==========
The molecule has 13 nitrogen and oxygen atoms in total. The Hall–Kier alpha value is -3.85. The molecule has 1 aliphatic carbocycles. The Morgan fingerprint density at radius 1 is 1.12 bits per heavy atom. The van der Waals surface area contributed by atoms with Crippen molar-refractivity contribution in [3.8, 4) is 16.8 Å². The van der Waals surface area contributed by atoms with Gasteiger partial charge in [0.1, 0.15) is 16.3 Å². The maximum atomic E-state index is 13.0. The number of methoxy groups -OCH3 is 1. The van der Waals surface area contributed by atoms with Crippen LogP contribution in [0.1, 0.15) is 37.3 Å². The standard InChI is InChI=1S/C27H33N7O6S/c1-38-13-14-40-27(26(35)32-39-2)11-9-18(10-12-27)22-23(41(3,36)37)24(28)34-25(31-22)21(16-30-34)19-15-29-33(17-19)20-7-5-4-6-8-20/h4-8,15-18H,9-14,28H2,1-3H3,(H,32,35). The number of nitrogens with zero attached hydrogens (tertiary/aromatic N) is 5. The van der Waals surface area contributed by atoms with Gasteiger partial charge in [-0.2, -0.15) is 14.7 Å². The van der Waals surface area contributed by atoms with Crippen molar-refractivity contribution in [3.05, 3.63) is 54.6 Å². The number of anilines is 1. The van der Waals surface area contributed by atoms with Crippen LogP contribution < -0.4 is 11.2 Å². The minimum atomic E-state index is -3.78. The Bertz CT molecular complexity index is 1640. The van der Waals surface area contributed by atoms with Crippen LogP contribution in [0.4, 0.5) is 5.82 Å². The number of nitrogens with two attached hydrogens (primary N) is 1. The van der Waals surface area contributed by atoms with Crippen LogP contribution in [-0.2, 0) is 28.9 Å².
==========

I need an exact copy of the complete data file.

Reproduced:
The molecule has 13 nitrogen and oxygen atoms in total. The Hall–Kier alpha value is -3.85. The molecule has 1 aliphatic carbocycles. The Morgan fingerprint density at radius 1 is 1.12 bits per heavy atom. The van der Waals surface area contributed by atoms with Crippen molar-refractivity contribution in [3.8, 4) is 16.8 Å². The van der Waals surface area contributed by atoms with Gasteiger partial charge in [0.1, 0.15) is 16.3 Å². The maximum atomic E-state index is 13.0. The number of methoxy groups -OCH3 is 1. The van der Waals surface area contributed by atoms with Crippen LogP contribution in [0.1, 0.15) is 37.3 Å². The standard InChI is InChI=1S/C27H33N7O6S/c1-38-13-14-40-27(26(35)32-39-2)11-9-18(10-12-27)22-23(41(3,36)37)24(28)34-25(31-22)21(16-30-34)19-15-29-33(17-19)20-7-5-4-6-8-20/h4-8,15-18H,9-14,28H2,1-3H3,(H,32,35). The number of nitrogens with zero attached hydrogens (tertiary/aromatic N) is 5. The van der Waals surface area contributed by atoms with Gasteiger partial charge in [-0.2, -0.15) is 14.7 Å². The van der Waals surface area contributed by atoms with Crippen molar-refractivity contribution in [3.05, 3.63) is 54.6 Å². The number of anilines is 1. The van der Waals surface area contributed by atoms with Crippen LogP contribution < -0.4 is 11.2 Å². The minimum atomic E-state index is -3.78. The Bertz CT molecular complexity index is 1640. The van der Waals surface area contributed by atoms with Crippen LogP contribution in [0.4, 0.5) is 5.82 Å². The number of nitrogens with two attached hydrogens (primary N) is 1. The van der Waals surface area contributed by atoms with Crippen LogP contribution in [-0.2, 0) is 28.9 Å².